. Vite Vinifera De Vino's Blog: Conditions

Friday, May 09, 2008


Last night I had Piers over for dinner and we rehashed our Cru experience from the previous week . One of the more prevalent subjects of conversation was the Champy 1961, because of the spectacular condition the bottle was in. It was because the wine was released by the winery long after it had been bottled, after the Maison had been bought by Jadot, so the bottles sat peacefully for 30 years before being sold. Piers and I had a similar experience with an Austrian Pinot Blanc from 1989 that was bought from the winery last year. The bottles were covered with mildew and dust, and the labels were almost nonexistent, but of the 6 bottles I drank, none had perceivable problems or flaws; they were all in perfect condition. Traveling can be destructive to a wine's condition. I remember an incident that happened back in the 70's when, because of a strike in the San Francisco docks, an entire consignment of French wine sat at port for over a week and cooked in the 100-plus degree heat. Today the containers are, for the most part, refrigerated but still mechanical malfunctions can happen and the results can be disastrous (this can also be a problem because those wines will be released to the market, being that the importer might not be aware of any mistakes that were made along the way).
I wrote a while ago that wine is alive (at least what I consider to be wine) and that, like a human being, it can get injured and heal, leaving a scar. An overseas trip could be stressful for human being as well as a case of wine - just thinking of what I have to go through in order to get on plane I get stressed, and like a human being, a bottle of wine will also need some time to settle down after a trip. The difference in taste can be dramatic especially when the wine is old (once again like the humans a young body is more resistant to injuries and can repair much faster than an older one) and the proof is the way the 1989 Pinot Blanc and the 1961 Burgundy tasted; aging signs were nonexistent, and the wines were still vibrant and focused. And the bottle conditions were surprising perfect. That being said, the provenance of a wine is one of the many key factors for a wise acquisition. Sometimes if you see a bottle sold for a lot less than its normal value, you'd be wise and prudent to check were it came from. Here is another step on the road to the essence of the nectar of the gods which is as complex and intersected as a 1961 Beaune 1er Cru.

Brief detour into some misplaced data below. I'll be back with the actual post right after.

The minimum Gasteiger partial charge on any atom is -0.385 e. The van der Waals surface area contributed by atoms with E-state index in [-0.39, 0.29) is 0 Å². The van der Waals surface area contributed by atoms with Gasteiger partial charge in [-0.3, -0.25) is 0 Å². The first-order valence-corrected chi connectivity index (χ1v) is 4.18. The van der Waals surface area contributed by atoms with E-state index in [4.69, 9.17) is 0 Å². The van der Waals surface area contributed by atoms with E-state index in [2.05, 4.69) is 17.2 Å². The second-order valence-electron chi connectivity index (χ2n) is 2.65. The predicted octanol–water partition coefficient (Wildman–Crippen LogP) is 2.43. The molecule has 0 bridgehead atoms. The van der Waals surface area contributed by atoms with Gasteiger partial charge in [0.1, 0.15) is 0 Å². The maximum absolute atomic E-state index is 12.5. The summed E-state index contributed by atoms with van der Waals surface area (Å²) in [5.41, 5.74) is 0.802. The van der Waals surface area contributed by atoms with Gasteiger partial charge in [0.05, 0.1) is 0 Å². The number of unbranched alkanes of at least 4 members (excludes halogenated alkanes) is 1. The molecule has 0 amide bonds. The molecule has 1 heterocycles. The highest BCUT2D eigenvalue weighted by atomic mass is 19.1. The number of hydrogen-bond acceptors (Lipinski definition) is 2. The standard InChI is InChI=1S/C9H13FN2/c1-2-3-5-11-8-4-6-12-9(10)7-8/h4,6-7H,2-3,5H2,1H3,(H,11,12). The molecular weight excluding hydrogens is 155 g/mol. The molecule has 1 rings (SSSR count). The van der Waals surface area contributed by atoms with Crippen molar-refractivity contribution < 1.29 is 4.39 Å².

Buona Bevuta a Tutti

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